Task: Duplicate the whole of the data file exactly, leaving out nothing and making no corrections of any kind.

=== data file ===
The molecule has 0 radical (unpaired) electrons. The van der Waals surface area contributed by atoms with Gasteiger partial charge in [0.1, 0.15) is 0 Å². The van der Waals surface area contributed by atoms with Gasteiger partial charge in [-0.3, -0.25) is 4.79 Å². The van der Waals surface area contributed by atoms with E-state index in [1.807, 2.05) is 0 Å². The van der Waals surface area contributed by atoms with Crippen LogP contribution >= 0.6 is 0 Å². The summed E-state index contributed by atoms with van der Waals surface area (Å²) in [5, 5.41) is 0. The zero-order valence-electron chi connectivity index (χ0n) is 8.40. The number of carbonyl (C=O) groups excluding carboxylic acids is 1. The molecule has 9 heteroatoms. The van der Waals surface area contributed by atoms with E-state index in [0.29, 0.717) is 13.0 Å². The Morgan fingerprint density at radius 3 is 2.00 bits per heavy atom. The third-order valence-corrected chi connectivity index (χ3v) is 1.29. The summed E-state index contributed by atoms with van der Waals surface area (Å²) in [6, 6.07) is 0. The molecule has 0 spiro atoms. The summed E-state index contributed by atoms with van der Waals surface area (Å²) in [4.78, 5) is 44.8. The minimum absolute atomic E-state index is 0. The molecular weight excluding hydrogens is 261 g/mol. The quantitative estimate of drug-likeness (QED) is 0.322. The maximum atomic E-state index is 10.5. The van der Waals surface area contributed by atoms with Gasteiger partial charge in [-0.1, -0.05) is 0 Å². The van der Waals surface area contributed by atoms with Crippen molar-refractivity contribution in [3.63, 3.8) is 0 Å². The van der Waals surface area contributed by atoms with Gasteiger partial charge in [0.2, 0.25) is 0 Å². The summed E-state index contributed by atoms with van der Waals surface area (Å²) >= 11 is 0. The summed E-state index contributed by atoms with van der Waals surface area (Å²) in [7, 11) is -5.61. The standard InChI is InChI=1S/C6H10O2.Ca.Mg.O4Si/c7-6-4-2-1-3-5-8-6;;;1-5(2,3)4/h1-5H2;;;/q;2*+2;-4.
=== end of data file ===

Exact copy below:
The molecule has 0 radical (unpaired) electrons. The van der Waals surface area contributed by atoms with Gasteiger partial charge in [0.1, 0.15) is 0 Å². The van der Waals surface area contributed by atoms with Gasteiger partial charge in [-0.3, -0.25) is 4.79 Å². The van der Waals surface area contributed by atoms with E-state index in [1.807, 2.05) is 0 Å². The van der Waals surface area contributed by atoms with Crippen LogP contribution >= 0.6 is 0 Å². The summed E-state index contributed by atoms with van der Waals surface area (Å²) in [5, 5.41) is 0. The zero-order valence-electron chi connectivity index (χ0n) is 8.40. The number of carbonyl (C=O) groups excluding carboxylic acids is 1. The molecule has 9 heteroatoms. The van der Waals surface area contributed by atoms with E-state index in [0.29, 0.717) is 13.0 Å². The Morgan fingerprint density at radius 3 is 2.00 bits per heavy atom. The third-order valence-corrected chi connectivity index (χ3v) is 1.29. The summed E-state index contributed by atoms with van der Waals surface area (Å²) in [6, 6.07) is 0. The molecule has 0 spiro atoms. The summed E-state index contributed by atoms with van der Waals surface area (Å²) in [4.78, 5) is 44.8. The minimum absolute atomic E-state index is 0. The molecular weight excluding hydrogens is 261 g/mol. The quantitative estimate of drug-likeness (QED) is 0.322. The maximum atomic E-state index is 10.5. The van der Waals surface area contributed by atoms with Gasteiger partial charge in [-0.1, -0.05) is 0 Å². The van der Waals surface area contributed by atoms with Crippen molar-refractivity contribution in [3.63, 3.8) is 0 Å². The van der Waals surface area contributed by atoms with Gasteiger partial charge in [0.2, 0.25) is 0 Å². The summed E-state index contributed by atoms with van der Waals surface area (Å²) >= 11 is 0. The summed E-state index contributed by atoms with van der Waals surface area (Å²) in [7, 11) is -5.61. The standard InChI is InChI=1S/C6H10O2.Ca.Mg.O4Si/c7-6-4-2-1-3-5-8-6;;;1-5(2,3)4/h1-5H2;;;/q;2*+2;-4.